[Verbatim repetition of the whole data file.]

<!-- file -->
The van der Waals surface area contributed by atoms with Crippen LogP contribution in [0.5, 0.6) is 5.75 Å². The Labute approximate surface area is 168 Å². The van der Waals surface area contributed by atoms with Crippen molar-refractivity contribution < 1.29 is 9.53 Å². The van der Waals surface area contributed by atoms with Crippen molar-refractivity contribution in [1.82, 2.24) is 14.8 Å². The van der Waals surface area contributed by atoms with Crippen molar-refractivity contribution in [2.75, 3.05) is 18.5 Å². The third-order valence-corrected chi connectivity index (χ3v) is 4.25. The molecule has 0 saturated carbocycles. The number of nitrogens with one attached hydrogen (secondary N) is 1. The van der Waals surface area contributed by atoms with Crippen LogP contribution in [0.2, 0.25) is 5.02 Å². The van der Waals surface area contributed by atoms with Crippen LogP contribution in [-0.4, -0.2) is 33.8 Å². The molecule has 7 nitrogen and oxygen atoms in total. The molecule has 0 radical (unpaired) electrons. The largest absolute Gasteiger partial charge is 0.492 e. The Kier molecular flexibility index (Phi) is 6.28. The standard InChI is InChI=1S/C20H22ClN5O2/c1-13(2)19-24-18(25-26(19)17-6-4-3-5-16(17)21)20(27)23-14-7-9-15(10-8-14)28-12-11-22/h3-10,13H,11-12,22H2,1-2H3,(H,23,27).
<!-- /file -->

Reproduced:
The van der Waals surface area contributed by atoms with Crippen LogP contribution in [0.5, 0.6) is 5.75 Å². The Labute approximate surface area is 168 Å². The van der Waals surface area contributed by atoms with Crippen molar-refractivity contribution < 1.29 is 9.53 Å². The van der Waals surface area contributed by atoms with Crippen molar-refractivity contribution in [1.82, 2.24) is 14.8 Å². The van der Waals surface area contributed by atoms with Crippen molar-refractivity contribution in [2.75, 3.05) is 18.5 Å². The third-order valence-corrected chi connectivity index (χ3v) is 4.25. The molecule has 0 saturated carbocycles. The number of nitrogens with one attached hydrogen (secondary N) is 1. The van der Waals surface area contributed by atoms with Crippen LogP contribution in [0.2, 0.25) is 5.02 Å². The van der Waals surface area contributed by atoms with Crippen LogP contribution in [-0.4, -0.2) is 33.8 Å². The molecule has 7 nitrogen and oxygen atoms in total. The molecule has 0 radical (unpaired) electrons. The largest absolute Gasteiger partial charge is 0.492 e. The Kier molecular flexibility index (Phi) is 6.28. The standard InChI is InChI=1S/C20H22ClN5O2/c1-13(2)19-24-18(25-26(19)17-6-4-3-5-16(17)21)20(27)23-14-7-9-15(10-8-14)28-12-11-22/h3-10,13H,11-12,22H2,1-2H3,(H,23,27).